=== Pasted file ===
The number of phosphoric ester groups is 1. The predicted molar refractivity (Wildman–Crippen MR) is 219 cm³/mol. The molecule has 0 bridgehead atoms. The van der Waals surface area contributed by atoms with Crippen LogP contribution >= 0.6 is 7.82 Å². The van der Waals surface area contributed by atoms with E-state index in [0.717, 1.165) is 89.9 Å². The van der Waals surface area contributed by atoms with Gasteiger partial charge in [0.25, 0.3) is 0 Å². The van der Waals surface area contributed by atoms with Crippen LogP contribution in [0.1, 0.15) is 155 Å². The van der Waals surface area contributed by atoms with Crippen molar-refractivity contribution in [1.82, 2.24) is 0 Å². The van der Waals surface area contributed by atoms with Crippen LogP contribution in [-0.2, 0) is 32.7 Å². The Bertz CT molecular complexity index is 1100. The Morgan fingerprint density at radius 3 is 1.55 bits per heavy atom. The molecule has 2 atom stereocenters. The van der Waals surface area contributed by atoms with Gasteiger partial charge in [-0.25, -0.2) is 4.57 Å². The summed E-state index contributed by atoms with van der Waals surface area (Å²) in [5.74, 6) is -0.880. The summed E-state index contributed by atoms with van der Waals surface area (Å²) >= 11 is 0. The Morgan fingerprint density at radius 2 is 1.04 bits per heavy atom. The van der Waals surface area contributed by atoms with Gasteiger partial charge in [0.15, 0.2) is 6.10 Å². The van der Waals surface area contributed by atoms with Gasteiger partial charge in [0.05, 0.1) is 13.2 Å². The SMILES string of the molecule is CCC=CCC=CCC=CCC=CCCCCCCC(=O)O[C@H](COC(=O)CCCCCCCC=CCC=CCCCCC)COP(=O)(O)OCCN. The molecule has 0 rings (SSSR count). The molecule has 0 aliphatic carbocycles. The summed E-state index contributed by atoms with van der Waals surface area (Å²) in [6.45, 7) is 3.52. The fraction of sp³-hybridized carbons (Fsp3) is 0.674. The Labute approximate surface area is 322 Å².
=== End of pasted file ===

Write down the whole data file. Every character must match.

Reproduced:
The number of phosphoric ester groups is 1. The predicted molar refractivity (Wildman–Crippen MR) is 219 cm³/mol. The molecule has 0 bridgehead atoms. The van der Waals surface area contributed by atoms with Crippen LogP contribution >= 0.6 is 7.82 Å². The van der Waals surface area contributed by atoms with E-state index in [0.717, 1.165) is 89.9 Å². The van der Waals surface area contributed by atoms with Gasteiger partial charge in [0.25, 0.3) is 0 Å². The van der Waals surface area contributed by atoms with Crippen LogP contribution in [0.1, 0.15) is 155 Å². The van der Waals surface area contributed by atoms with Crippen molar-refractivity contribution in [1.82, 2.24) is 0 Å². The van der Waals surface area contributed by atoms with Crippen LogP contribution in [-0.2, 0) is 32.7 Å². The Bertz CT molecular complexity index is 1100. The Morgan fingerprint density at radius 3 is 1.55 bits per heavy atom. The molecule has 2 atom stereocenters. The van der Waals surface area contributed by atoms with Gasteiger partial charge in [-0.25, -0.2) is 4.57 Å². The summed E-state index contributed by atoms with van der Waals surface area (Å²) in [5.74, 6) is -0.880. The summed E-state index contributed by atoms with van der Waals surface area (Å²) >= 11 is 0. The Morgan fingerprint density at radius 2 is 1.04 bits per heavy atom. The van der Waals surface area contributed by atoms with Gasteiger partial charge in [0.15, 0.2) is 6.10 Å². The van der Waals surface area contributed by atoms with Gasteiger partial charge in [0.05, 0.1) is 13.2 Å². The SMILES string of the molecule is CCC=CCC=CCC=CCC=CCCCCCCC(=O)O[C@H](COC(=O)CCCCCCCC=CCC=CCCCCC)COP(=O)(O)OCCN. The molecule has 0 rings (SSSR count). The molecule has 0 aliphatic carbocycles. The summed E-state index contributed by atoms with van der Waals surface area (Å²) in [6.45, 7) is 3.52. The fraction of sp³-hybridized carbons (Fsp3) is 0.674. The Labute approximate surface area is 322 Å².